2. For the ‘Minster hypothesis’, cf. J. Blair, “Ecclesiastical Organization and Pastoral Care in Anglo-Saxon England” in Early Medieval Europe Vol. 4 (Oxford 1995), pp. 193-212, Eric Cambridge and David Rollason, “Debate: The pastoral organization of the Anglo-Saxon Church: a review of the ‘Minster Hypothesis'”, ibid. pp. 87-104, and David Palliser, “The ‘minster hypothesis’: a case study”, ibid. 5, pp. 207-214.

3. I guess this will be covered in Teresa Soldevila i García (ed.), Sant Pere de Casserres. Llegenda i història (Vic 2004), which will also cover the 1993-1997 excavations that revealed the necropolis here (yes, here too), but I haven’t been able to get hold of that yet and am working from Antoni Pladevall i Font, Joan-Albert Adell i Gisbert, Xavier Barral i Altet, Esteve Bracons i Clapes, Marina Gustà i Martorell, M. Hoja Cejudo, Maria Gracià Salvà i Picó, Albert Roig i Delofeu, Eduard Carbonell i Esteller, Jordi Vigué i Viñas & Roser Rosell i Gibert, “Sant Pere de Casserres” in Vigué, Catalunya Romànica II: Osona I (Barcelona 1984), pp. 354-91. If by some mischance you don’t read Catalan and would still like to know more, the old monastery’s website is genuinely very good if you can stand Flash, but it doesn’t tell you much about the surrounding area’s demography, and the CR article does.

4. It’s not just in Catalonia that almost every hilltop appears to have an Iberian or Roman necropolis sunk into it, either; see José Antonio Benavente Sorriano, Juan Ángel Paz Peralta & Esperanza Ortiz Palomar, “De la Antigüedad tardía hasta la conquista cristiana en el Bajo Aragón” in Philippe Sénac (ed.), De la Tarraconaise à la Marche Supérieure d’al-Andalus : les habitats ruraux (IVe-XIe siècle). Desde la Tarraconense a la Marca Superior de al-Andalus: los asentamientos rurales (siglos IV-XI), Méridiennes: Études Médiévales Ibériques 2 (Toulouse 2006), pp. 99-119 for more examples.

In Marca Hispanica IX: actual charter scholarship

This is the last one of the Catalonia trip edits, so from here on it’ll be back to the more mundane writing and stolen graphics… So I thought I’d give you some hardcore diplomatic work as well as a pretty picture, by way of demonstrating that I wasn’t just being a tourist.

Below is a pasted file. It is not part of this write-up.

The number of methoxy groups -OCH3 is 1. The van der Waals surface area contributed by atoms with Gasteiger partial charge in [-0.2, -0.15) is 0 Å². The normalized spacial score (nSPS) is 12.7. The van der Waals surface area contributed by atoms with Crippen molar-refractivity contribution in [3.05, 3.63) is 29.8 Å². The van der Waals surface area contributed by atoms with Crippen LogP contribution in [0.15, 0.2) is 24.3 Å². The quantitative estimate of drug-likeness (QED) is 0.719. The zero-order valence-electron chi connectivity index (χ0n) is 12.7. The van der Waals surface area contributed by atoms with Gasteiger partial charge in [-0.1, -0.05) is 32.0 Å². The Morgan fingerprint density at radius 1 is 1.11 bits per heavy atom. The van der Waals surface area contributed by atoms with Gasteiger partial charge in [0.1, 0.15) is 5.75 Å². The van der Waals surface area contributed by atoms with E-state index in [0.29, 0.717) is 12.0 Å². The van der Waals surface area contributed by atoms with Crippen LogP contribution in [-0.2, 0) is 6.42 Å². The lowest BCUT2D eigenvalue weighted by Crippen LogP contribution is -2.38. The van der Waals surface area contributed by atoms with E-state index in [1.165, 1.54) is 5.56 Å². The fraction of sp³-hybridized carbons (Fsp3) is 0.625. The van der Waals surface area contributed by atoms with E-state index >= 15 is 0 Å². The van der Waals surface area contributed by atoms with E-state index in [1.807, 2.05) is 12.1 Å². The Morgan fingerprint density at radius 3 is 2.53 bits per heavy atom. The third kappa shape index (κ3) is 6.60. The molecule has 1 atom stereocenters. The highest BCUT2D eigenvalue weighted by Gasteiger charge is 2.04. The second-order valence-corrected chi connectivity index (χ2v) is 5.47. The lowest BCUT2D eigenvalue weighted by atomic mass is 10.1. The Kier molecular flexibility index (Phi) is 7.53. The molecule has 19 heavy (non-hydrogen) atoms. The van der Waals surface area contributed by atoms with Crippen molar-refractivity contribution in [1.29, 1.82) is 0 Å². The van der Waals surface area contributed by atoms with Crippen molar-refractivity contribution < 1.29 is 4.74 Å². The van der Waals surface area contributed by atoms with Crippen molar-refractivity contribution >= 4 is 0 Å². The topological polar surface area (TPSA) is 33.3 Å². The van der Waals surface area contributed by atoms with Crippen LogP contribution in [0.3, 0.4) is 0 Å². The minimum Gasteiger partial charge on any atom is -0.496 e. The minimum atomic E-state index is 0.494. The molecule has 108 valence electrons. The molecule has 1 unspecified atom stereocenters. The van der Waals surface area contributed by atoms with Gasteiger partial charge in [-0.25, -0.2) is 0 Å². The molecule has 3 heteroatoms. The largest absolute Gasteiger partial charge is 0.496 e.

The last three days of my trip were spent commuting into Barcelona, rather than touring, you see. There was actually a bit of city-walking as I made an attempt to track down Professor Feliu in person, and that took me past the gardens of the Palau Reial and past a good deal of modern and impressive office architecture, but I didn’t have time to look at anything very much. I will say this, in case you ever find yourself trying to find a street address in Barcelona: the blocks may contain seven or eight different shops, offices or even houses each; or they may contain a single giant hotel. They are still numbered at a notional two numbers per block, and various crazinesses with “-bis” and so on are sometimes used to separate addresses but basically it’s impossible to count doorways to see how far you have to walk, or to tell when you’ve found your address unless it wears a name. Yes, I did have to walk some way. But once I’d got back into town (Professor Feliu in the end came and found me in town, for which I must thank him—we had a good chat, although it had to be in French) I got myself to the Biblioteca de Reserva in the old University building. I have to say, even with a Cambridge background, this building is quite impressive. It wasn’t so much the age of the buildings, or even its splendour though a big hallway with status of Isidore of Seville, King Alfonso X the Wise and other Spanish or Classical intellectual luminaries staring down from either side, will stick in my mind. It mainly struck me because it was so cool and quiet and lush, and full of plants and trees. For example, when I stepped out of the library to take a break, this was the scene that greeted me: